Brooks did something similar in a class on Documentary Performance. I was an official (that is, registered) auditor on this one, so I was partnered with another student for the class on the documentary play (a topic I have continued to keep up on). As with Richard’s deconstruction course, each student’s topic was also the subject of his or her final paper. (Writing was, and I presume still is, a major emphasis in the performance studies department. It is not insignificant, I think, that all three of my mentors at NYU were not only often-published authors, but editors of TDR at one time or another.) The Documentary Performance course was intended to be illustrated, so all the students prepared not only their lecture--and the question-and-answer session that followed--but the projections as well. The fact that I still remember these classes this way is proof, I think, of just how exciting they were for me.
I can’t really say I became friends with any of these men, though I liked them all in different ways. (I’m not so sure they all liked one another, at least not all the time.) Richard and Michael were idiosyncratic men, difficult to get close to, I imagine. I can’t gauge how Richard regarded me, but I think that Michael, who died in 1997, respected me as a scholar and writer. He called me, shortly after I started at NYU, and asked me to write my course paper in his class for TDR, which I hadn’t intended to try to do. (He was preparing a Group Theatre issue and if any student wrote a term paper on a Group Theatre topic, it could be submitted for consideration for publication. The prospect daunted me too much in my first semester there, so I had dismissed the idea.) I asked him why he would ask me that, and he said, bluntly, “I think you can write.” No one ever said that to me before; it had never entered my head. Some time later, Michael asked me to participate in a reading of a play he’d written because he knew I had been an actor and could speak German. He ended up being my dissertation adviser before his death.
Brooks, by contrast, was a nice man. I don’t know another way to say that, and I don’t mean it to sound like faint praise. He was a genuinely nice man. I had jury duty once many years ago now, after I left NYU, and while I was sitting around in the jury waiting room, I spotted Brooks there, too. He was in a group that had been called a week or so before mine, so he was nearing the end of his two-week obligation, and we only had a few days overlapping. But we had lunch in Chinatown for the couple of days we were downtown together. I don’t remember talking about anything important--we just chatted and passed the time. Two (middle-aged) guys, just shootin’ the shit.
Brooks’s specialty was American popular entertainment (such as vaudeville, minstrel shows, burlesque, medicine shows, and so on). It was a subject most theater scholars ignored as pedestrian, but which Brooks saw as fundamental and elemental. While I was taking courses at NYU, he had expressed an interest in interviewing my dad for an oral-history record of the productions and performances at the Howard Theater in D.C. Dad had been VP of District Theaters Corporation, starting right after WWII until he joined the Foreign Service in the '60s and went overseas. District Theaters owned theaters in the "inner city" (it wasn't called that back then, of course) and they still put on a stage show before the movie, especially at the Howard and the Lincoln. The theaters were part of the so-called Chitlin' Circuit, the black vaudeville circuit, which featured such performers as “Moms” Mabley, “Pigmeat” Markham, Sammy Davis, Redd Foxx, and others who later became famous on TV and mainstream clubs and movies. (Pigmeat Markham got a second wind in the mid-‘60s when Sammy Davis started doing some of his bits--like “Here come da judge, here come da judge!”--on Laugh-In. All of a sudden, he was in demand again on college campuses and TV variety shows!) Hometown artist Duke Ellington appeared at the Howard and Pearl Bailey made her début there. Brooks wanted to get on record whatever Dad remembered about those days--the Chitlin' Circuit was already gone and most of the performers were dead or dying. It never happened. We--I--didn't follow up fast enough, and Dad developed Alzheimer's a few years later and most of his memories were lost to the dementia. I have always regretted not moving on that.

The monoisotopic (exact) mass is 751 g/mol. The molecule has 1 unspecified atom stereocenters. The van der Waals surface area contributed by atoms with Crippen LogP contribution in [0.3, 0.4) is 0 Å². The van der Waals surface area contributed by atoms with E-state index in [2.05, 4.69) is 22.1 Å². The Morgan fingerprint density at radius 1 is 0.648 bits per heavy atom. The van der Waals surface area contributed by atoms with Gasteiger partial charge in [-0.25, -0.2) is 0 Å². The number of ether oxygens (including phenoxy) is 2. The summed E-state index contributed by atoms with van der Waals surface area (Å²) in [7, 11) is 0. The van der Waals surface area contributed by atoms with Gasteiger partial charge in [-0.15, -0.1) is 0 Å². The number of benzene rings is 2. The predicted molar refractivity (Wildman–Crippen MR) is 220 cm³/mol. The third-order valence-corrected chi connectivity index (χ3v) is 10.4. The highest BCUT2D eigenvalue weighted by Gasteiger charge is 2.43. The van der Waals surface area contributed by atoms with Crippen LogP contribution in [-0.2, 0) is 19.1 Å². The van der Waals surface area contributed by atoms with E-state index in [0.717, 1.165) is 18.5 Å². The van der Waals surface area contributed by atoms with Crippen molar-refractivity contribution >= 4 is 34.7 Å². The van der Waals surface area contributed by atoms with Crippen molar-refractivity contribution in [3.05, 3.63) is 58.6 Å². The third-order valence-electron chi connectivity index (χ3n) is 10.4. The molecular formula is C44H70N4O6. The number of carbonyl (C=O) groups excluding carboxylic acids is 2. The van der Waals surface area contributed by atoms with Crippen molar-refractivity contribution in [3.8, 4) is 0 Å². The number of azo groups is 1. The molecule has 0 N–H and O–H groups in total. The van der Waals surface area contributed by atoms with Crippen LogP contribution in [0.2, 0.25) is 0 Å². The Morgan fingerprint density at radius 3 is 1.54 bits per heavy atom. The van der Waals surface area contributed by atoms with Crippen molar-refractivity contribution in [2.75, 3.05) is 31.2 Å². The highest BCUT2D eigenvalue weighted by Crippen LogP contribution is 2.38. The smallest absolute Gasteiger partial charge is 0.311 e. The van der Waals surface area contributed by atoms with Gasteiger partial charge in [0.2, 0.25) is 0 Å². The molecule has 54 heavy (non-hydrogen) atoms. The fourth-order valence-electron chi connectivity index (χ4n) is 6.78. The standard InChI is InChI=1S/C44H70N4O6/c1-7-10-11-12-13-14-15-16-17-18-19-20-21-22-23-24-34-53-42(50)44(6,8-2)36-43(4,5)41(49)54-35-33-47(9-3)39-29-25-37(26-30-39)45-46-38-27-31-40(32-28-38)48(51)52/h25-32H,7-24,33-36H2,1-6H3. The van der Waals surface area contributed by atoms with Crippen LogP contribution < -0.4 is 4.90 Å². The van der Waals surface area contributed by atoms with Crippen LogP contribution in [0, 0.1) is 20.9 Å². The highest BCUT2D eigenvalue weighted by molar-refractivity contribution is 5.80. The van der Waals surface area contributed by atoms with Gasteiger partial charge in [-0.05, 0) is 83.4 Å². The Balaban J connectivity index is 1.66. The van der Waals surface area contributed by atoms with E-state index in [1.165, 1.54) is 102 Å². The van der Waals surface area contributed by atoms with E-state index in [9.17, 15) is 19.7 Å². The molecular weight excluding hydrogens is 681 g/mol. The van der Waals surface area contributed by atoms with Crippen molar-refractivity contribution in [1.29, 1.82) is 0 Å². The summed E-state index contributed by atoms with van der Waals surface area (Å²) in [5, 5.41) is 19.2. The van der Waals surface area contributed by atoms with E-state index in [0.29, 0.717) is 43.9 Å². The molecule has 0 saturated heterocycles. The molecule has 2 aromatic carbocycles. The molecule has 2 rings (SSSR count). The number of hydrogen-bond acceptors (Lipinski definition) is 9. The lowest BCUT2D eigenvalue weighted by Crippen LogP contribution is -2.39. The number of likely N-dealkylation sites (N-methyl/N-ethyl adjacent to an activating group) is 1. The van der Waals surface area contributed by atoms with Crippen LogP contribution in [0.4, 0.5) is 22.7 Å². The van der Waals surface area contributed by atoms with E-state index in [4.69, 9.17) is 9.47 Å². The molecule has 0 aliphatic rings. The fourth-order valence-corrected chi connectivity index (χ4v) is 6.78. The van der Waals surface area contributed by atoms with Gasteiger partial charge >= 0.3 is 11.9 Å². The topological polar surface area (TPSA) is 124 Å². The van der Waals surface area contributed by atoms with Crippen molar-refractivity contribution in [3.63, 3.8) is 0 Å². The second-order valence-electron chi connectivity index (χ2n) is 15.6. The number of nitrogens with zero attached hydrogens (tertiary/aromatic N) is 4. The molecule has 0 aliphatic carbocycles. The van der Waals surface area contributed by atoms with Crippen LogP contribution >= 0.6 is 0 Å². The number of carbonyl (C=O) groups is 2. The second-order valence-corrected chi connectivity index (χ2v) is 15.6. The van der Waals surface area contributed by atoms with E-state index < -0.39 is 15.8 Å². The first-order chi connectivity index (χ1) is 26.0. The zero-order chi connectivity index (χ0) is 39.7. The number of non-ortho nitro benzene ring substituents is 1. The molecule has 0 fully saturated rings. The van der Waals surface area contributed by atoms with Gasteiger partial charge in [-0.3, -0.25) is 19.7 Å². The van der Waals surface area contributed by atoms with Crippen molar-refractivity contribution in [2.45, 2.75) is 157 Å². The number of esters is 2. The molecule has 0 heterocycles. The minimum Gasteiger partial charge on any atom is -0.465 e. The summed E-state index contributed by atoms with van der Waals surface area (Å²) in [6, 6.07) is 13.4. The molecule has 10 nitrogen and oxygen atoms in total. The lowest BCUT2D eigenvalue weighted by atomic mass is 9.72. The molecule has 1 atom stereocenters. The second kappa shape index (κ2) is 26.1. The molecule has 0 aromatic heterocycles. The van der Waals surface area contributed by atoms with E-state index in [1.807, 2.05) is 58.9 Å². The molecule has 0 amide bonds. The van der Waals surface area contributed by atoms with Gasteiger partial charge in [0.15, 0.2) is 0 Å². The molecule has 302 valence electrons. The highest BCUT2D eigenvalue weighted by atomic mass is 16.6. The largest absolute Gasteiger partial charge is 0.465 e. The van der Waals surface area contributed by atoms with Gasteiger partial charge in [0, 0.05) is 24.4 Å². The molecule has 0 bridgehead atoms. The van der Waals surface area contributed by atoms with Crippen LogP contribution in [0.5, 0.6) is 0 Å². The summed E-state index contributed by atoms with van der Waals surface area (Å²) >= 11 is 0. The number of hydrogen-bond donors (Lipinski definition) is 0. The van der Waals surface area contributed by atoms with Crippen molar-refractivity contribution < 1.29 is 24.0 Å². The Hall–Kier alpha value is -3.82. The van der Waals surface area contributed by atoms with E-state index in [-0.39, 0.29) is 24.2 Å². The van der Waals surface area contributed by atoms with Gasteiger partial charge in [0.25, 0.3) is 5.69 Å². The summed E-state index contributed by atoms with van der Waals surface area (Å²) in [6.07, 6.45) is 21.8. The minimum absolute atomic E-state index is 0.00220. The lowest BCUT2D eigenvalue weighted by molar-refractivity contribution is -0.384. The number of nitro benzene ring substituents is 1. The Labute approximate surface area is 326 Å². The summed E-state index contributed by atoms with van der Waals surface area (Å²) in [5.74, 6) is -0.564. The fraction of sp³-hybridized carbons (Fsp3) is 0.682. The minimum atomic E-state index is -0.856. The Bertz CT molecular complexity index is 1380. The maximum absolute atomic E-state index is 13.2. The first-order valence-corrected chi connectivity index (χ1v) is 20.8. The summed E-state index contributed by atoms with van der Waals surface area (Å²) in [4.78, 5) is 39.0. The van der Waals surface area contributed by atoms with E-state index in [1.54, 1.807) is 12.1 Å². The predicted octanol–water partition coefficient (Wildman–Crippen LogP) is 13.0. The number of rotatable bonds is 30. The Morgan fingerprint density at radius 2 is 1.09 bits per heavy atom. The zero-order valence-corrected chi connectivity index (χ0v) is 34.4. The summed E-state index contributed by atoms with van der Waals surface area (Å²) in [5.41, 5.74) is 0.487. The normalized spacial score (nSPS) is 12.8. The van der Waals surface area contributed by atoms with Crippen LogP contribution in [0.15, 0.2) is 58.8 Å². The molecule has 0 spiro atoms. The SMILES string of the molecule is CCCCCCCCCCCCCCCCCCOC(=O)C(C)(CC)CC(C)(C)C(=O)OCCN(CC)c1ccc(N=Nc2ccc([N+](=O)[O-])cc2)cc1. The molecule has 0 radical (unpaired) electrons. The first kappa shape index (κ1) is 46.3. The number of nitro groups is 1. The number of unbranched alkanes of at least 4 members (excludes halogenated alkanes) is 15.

The New York Times obit focused on Brooks’s work on the Shubert Archive, which opened the last year I was at NYU so I saw some of the huge (and fascinating) endeavor that was, but he was a much more interesting man than that. The Rockefeller Foundation brought him down to the Colonial Williamsburg excavations way back in their early days to help interpret the remains of the town theater when they uncovered them. They were planning to reconstruct the theater, and since Brooks was also an authority on early American theater architecture as well as popular entertainment, he was the go-to guy. After examining the foundation, he helped determine that the building had been little more than a shack--of no interest architecturally or visually--so, based on Brooks’s analysis, the foundation decided not to spend the money to rebuild it.
Brooks and I didn’t completely lose touch with one another after I left NYU two decades ago, but our contact was pretty much relegated to holiday cards with little notes in them each year. But there’s not a week when I don’t think of something he taught me or look at something and think how he’d examine it. He, Richard, and Michael, I guess, will be part of my intellectual life until I don’t have one anymore.